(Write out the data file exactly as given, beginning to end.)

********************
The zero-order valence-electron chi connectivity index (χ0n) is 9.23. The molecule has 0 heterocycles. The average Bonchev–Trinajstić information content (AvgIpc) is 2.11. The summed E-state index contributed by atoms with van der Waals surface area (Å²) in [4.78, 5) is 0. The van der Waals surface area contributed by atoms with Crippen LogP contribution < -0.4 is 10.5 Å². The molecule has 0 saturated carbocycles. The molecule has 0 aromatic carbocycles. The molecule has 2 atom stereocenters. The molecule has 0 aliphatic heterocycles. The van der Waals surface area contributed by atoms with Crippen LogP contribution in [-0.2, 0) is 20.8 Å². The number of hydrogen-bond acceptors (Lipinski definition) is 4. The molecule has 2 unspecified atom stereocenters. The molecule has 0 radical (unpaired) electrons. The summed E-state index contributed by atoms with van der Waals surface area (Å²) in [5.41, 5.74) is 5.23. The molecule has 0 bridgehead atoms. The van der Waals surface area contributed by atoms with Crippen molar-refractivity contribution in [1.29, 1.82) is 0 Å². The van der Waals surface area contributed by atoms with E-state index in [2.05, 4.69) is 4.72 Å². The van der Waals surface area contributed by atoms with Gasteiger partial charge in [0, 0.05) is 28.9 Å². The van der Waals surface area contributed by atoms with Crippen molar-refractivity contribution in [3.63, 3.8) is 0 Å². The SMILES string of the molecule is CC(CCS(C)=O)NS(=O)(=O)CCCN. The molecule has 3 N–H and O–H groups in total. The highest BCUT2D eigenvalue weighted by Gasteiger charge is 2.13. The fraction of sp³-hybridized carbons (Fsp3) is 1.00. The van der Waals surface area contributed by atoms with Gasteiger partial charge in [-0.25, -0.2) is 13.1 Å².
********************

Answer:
The zero-order valence-electron chi connectivity index (χ0n) is 9.23. The molecule has 0 heterocycles. The average Bonchev–Trinajstić information content (AvgIpc) is 2.11. The summed E-state index contributed by atoms with van der Waals surface area (Å²) in [4.78, 5) is 0. The van der Waals surface area contributed by atoms with Crippen LogP contribution < -0.4 is 10.5 Å². The molecule has 0 saturated carbocycles. The molecule has 0 aromatic carbocycles. The molecule has 2 atom stereocenters. The molecule has 0 aliphatic heterocycles. The van der Waals surface area contributed by atoms with Crippen LogP contribution in [-0.2, 0) is 20.8 Å². The number of hydrogen-bond acceptors (Lipinski definition) is 4. The molecule has 2 unspecified atom stereocenters. The molecule has 0 radical (unpaired) electrons. The summed E-state index contributed by atoms with van der Waals surface area (Å²) in [5.41, 5.74) is 5.23. The molecule has 0 bridgehead atoms. The van der Waals surface area contributed by atoms with Crippen molar-refractivity contribution in [1.29, 1.82) is 0 Å². The van der Waals surface area contributed by atoms with E-state index in [2.05, 4.69) is 4.72 Å². The van der Waals surface area contributed by atoms with Gasteiger partial charge in [0, 0.05) is 28.9 Å². The van der Waals surface area contributed by atoms with Crippen molar-refractivity contribution in [3.63, 3.8) is 0 Å². The SMILES string of the molecule is CC(CCS(C)=O)NS(=O)(=O)CCCN. The molecule has 3 N–H and O–H groups in total. The highest BCUT2D eigenvalue weighted by Gasteiger charge is 2.13. The fraction of sp³-hybridized carbons (Fsp3) is 1.00. The van der Waals surface area contributed by atoms with Gasteiger partial charge in [-0.25, -0.2) is 13.1 Å².